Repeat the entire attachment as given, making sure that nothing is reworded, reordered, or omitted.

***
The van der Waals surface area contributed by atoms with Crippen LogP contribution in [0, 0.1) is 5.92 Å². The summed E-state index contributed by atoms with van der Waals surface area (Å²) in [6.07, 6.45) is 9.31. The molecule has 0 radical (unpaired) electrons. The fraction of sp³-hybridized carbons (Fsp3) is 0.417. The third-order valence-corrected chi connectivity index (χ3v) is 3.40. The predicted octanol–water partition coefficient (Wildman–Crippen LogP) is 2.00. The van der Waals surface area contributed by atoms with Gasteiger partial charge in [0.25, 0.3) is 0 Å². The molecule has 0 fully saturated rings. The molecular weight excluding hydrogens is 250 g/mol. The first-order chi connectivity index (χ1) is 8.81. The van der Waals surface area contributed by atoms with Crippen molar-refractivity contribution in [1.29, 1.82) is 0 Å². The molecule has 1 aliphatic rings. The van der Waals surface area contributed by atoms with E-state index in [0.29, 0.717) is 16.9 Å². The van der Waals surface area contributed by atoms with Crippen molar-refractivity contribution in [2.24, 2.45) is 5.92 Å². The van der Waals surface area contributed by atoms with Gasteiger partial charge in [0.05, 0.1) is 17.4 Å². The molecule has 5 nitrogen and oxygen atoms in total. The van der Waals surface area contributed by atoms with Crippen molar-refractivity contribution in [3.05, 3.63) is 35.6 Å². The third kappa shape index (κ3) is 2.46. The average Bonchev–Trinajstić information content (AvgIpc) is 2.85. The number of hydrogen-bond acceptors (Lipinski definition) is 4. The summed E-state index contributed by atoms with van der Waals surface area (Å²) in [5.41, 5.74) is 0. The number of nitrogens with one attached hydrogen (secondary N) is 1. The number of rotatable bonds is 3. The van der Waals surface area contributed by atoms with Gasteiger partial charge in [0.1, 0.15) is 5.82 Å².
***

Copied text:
The van der Waals surface area contributed by atoms with Crippen LogP contribution in [0, 0.1) is 5.92 Å². The summed E-state index contributed by atoms with van der Waals surface area (Å²) in [6.07, 6.45) is 9.31. The molecule has 0 radical (unpaired) electrons. The fraction of sp³-hybridized carbons (Fsp3) is 0.417. The third-order valence-corrected chi connectivity index (χ3v) is 3.40. The predicted octanol–water partition coefficient (Wildman–Crippen LogP) is 2.00. The van der Waals surface area contributed by atoms with Gasteiger partial charge in [0.25, 0.3) is 0 Å². The molecule has 0 fully saturated rings. The molecular weight excluding hydrogens is 250 g/mol. The first-order chi connectivity index (χ1) is 8.81. The van der Waals surface area contributed by atoms with Crippen molar-refractivity contribution in [1.29, 1.82) is 0 Å². The molecule has 1 aliphatic rings. The van der Waals surface area contributed by atoms with E-state index in [0.29, 0.717) is 16.9 Å². The van der Waals surface area contributed by atoms with Crippen molar-refractivity contribution in [2.24, 2.45) is 5.92 Å². The van der Waals surface area contributed by atoms with Gasteiger partial charge in [0.05, 0.1) is 17.4 Å². The molecule has 5 nitrogen and oxygen atoms in total. The van der Waals surface area contributed by atoms with Crippen molar-refractivity contribution in [3.05, 3.63) is 35.6 Å². The third kappa shape index (κ3) is 2.46. The average Bonchev–Trinajstić information content (AvgIpc) is 2.85. The number of hydrogen-bond acceptors (Lipinski definition) is 4. The summed E-state index contributed by atoms with van der Waals surface area (Å²) in [5.41, 5.74) is 0. The number of nitrogens with one attached hydrogen (secondary N) is 1. The number of rotatable bonds is 3. The van der Waals surface area contributed by atoms with Gasteiger partial charge in [0.1, 0.15) is 5.82 Å².